- Choose earth friendly tableware (plates, cutlery, cups) rather than new, disposable plastic: Gaiam’s 100% biodegradable, compostable partyware (www.gaiam.com) or Preserve’s 100% recycled plastic tableware (www.recycline.com) are excellent. Preserve products are dishwasher safe and can be re-used. Trader Joes, and Target stock Preserve; Whole Foods stocks Gaiam and Preserve. Better yet, shop garage sales and swap meets to create a collection of old, mismatched tableware (cutlery, plates, cups) that can be brought out not just for your child’s birthday parties, but for every potluck, picnic and backyard bar-b-q you will host over the years. With every piece unique and different, it’s easier for your guests to remember which is theirs!
- Avoid single use plastic water bottles, juice boxes and juice pouches. Try pouring out of water pitchers that you fill from your filtered tap water. If you are out in a park, away from home, invest in large water jugs. (You’ll be able to use them for all your outdoor gatherings indefinitely, just as you do your collection of old tableware.) Juice boxes are lined with a petroleum-based wax and are not recyclable. Pouches are made of unrecyclable plastic. Instead, pour out of a big juice bottle into individual cups.
- Avoid buying balloons and paper decorations such as streamers or bells every year in a different theme. This is the epitome of creating post-consumer waste. Try to choose supplies that can be used for several years in a row, then when they have reached their ending with you, donate them to a homeless shelter, rec center or day care center which serve low income neighborhoods. The best choice is to enlist your child to help you make your own decorations out of repurposed paper, fabric, and found items from around your house and in your child’s room (one year we took all the miniature stuffies, toys and dolls that seem to collect in the bottom of my daughter’s toy chests and drawers, and strung them on a brightly colored cord. We then hung from the trees over our party area in the park. Afterward, we donated them to the local day care center).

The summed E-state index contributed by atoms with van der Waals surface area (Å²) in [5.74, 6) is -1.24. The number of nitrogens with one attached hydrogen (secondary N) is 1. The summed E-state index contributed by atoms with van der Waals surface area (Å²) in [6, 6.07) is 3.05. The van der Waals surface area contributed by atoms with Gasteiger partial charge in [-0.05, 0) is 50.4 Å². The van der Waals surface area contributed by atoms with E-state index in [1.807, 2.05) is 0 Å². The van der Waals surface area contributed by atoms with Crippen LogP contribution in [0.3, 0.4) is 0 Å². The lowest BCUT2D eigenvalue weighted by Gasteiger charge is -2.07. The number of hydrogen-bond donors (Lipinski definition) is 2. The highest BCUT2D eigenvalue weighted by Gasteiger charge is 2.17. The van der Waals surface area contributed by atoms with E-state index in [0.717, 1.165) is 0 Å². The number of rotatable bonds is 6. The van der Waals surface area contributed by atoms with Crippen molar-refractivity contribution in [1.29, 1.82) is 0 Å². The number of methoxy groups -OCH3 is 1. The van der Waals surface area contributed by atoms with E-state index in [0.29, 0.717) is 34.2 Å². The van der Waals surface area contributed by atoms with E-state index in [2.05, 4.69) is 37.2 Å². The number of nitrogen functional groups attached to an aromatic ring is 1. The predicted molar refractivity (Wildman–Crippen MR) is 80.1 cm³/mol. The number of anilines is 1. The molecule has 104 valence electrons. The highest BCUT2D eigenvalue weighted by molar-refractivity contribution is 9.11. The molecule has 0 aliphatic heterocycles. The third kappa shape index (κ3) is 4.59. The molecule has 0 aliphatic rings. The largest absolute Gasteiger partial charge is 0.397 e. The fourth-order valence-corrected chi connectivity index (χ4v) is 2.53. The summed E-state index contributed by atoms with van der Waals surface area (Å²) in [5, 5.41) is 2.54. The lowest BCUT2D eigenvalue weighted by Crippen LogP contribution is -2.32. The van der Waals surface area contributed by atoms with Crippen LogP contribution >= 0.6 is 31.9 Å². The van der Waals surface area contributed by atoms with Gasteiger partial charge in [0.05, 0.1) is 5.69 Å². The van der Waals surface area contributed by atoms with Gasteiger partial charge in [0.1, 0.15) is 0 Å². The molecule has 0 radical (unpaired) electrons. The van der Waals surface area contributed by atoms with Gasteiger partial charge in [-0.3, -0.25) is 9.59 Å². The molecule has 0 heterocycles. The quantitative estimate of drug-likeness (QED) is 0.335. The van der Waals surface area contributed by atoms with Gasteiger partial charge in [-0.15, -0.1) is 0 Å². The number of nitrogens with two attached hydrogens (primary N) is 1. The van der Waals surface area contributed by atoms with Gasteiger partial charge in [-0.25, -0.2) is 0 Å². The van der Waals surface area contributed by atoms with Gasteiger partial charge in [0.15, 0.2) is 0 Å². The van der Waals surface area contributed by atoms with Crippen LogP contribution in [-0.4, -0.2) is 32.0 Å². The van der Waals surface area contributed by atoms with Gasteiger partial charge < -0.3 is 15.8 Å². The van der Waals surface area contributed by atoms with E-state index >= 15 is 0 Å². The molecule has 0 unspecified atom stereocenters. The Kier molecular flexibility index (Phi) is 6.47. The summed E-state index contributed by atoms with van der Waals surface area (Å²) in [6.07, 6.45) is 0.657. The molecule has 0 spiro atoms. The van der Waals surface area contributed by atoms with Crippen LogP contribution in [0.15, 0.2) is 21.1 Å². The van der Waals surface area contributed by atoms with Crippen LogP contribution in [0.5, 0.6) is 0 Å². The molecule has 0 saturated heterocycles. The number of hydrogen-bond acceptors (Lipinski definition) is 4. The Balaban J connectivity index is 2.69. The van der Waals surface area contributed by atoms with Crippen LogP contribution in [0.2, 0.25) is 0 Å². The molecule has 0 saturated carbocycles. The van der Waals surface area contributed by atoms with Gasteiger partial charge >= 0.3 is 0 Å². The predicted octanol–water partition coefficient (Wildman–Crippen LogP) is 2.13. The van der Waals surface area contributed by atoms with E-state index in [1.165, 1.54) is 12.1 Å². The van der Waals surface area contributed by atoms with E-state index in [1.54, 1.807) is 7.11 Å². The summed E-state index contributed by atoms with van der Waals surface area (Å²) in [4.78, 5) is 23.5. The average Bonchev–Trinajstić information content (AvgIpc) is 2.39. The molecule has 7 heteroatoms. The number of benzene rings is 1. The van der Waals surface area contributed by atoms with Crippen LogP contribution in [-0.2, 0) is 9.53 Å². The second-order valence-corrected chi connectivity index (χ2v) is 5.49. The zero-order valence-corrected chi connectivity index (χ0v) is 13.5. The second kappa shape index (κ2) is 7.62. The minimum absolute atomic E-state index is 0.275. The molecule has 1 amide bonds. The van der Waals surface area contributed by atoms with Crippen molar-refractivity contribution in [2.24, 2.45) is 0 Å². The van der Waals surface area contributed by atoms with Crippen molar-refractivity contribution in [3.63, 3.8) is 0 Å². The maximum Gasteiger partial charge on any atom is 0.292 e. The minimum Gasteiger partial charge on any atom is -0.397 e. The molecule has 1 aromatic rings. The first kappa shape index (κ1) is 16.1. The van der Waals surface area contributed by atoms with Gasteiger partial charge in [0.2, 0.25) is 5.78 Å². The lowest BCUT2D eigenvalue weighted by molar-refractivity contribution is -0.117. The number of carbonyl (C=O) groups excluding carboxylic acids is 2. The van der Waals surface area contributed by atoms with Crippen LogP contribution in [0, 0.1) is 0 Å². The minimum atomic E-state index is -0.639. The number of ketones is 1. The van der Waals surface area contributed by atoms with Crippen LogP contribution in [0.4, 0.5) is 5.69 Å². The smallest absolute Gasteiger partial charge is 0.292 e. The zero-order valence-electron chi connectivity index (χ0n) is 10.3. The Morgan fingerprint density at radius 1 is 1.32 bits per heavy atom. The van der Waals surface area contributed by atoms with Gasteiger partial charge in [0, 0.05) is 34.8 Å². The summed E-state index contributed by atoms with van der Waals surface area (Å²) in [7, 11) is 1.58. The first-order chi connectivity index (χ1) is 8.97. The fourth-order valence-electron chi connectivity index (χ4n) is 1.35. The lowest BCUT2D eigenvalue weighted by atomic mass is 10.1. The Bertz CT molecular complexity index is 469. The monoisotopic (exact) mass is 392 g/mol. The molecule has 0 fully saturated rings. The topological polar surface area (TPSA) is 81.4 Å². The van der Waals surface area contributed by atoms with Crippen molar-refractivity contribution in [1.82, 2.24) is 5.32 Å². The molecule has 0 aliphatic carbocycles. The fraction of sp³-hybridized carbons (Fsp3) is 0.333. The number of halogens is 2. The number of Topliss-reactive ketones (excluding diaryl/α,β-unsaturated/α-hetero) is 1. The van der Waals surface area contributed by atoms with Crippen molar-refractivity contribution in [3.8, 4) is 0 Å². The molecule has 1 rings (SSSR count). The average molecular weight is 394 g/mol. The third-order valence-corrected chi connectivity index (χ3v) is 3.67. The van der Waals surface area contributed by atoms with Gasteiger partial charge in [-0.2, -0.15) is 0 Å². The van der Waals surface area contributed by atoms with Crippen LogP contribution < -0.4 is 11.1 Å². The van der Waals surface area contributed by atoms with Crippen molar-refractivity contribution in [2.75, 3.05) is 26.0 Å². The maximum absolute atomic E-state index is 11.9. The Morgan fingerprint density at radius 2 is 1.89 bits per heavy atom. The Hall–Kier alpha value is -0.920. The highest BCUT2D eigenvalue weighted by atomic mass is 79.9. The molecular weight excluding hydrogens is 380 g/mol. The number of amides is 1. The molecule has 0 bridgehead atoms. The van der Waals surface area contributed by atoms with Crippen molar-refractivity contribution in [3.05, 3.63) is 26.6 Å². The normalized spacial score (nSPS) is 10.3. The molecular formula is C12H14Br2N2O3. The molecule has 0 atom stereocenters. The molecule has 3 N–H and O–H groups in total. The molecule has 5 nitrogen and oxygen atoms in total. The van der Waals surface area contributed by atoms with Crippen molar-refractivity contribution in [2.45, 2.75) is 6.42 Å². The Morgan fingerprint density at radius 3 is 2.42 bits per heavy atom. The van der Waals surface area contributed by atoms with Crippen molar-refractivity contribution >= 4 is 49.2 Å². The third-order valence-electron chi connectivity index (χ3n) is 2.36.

- Be sure and set up trash containers that separate out the recyclables at your party.
For the gifts:
- Encourage your guests to give books, art supplies, or gift certificates (for museum visits, music or dance lessons, roller or ice skating rinks, or other activities), instead of plastic toys, batteries, and excess packaging.
- Better yet, if you feel you child simply doesn’t need more “stuff”, pick an environmental non-profit and ask for donations in lieu of gifts. The Natural Resources Defense Council will send a beautiful e-card with photos of wildlife on them for gifts in honor of a birthday. (nrdc.org).
Every child deserves to have the gift of knowing when he or she is older, that the celebration of his or her life on the planet, was also a gentle celebration of the planet, too. Happy Birthday to one and all!
Randi Ragan is the owner and founder of GreenBliss EcoSpa, Los Angeles’ award-winning eco-friendly mobile spa and wellness service. Among its many offerings, GreenBliss has an eco-friendly children’s spa party experience (for girls ages 6 – 16) which features non-toxic nail polishing, fruity face masks, aromatherapy chair massages, hair styling with fresh flowers, and a craft activity making essential oil scented bubble bath. Party favors include handcrafted soaps, organic lip balms, bamboo flip flops, and much more.